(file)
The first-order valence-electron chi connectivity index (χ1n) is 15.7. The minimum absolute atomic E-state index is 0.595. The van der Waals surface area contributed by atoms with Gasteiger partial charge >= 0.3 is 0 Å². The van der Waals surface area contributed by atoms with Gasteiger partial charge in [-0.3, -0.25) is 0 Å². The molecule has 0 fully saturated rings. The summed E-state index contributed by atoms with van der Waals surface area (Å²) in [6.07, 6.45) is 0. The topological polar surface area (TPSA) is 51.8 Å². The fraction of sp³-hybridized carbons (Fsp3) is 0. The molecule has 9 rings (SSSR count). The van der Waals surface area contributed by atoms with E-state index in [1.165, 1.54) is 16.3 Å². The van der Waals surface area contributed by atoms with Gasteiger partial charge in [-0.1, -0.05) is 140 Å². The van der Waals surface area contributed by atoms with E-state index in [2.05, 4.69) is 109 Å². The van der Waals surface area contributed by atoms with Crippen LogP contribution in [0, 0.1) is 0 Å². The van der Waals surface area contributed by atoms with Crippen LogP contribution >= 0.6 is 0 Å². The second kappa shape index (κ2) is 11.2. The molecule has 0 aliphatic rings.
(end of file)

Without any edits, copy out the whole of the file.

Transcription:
The first-order valence-electron chi connectivity index (χ1n) is 15.7. The minimum absolute atomic E-state index is 0.595. The van der Waals surface area contributed by atoms with Gasteiger partial charge >= 0.3 is 0 Å². The van der Waals surface area contributed by atoms with Gasteiger partial charge in [-0.3, -0.25) is 0 Å². The molecule has 0 fully saturated rings. The summed E-state index contributed by atoms with van der Waals surface area (Å²) in [6.07, 6.45) is 0. The topological polar surface area (TPSA) is 51.8 Å². The fraction of sp³-hybridized carbons (Fsp3) is 0. The molecule has 9 rings (SSSR count). The van der Waals surface area contributed by atoms with E-state index in [1.165, 1.54) is 16.3 Å². The van der Waals surface area contributed by atoms with Gasteiger partial charge in [-0.1, -0.05) is 140 Å². The van der Waals surface area contributed by atoms with E-state index in [2.05, 4.69) is 109 Å². The van der Waals surface area contributed by atoms with Crippen LogP contribution in [0, 0.1) is 0 Å². The van der Waals surface area contributed by atoms with Crippen LogP contribution >= 0.6 is 0 Å². The second kappa shape index (κ2) is 11.2. The molecule has 0 aliphatic rings.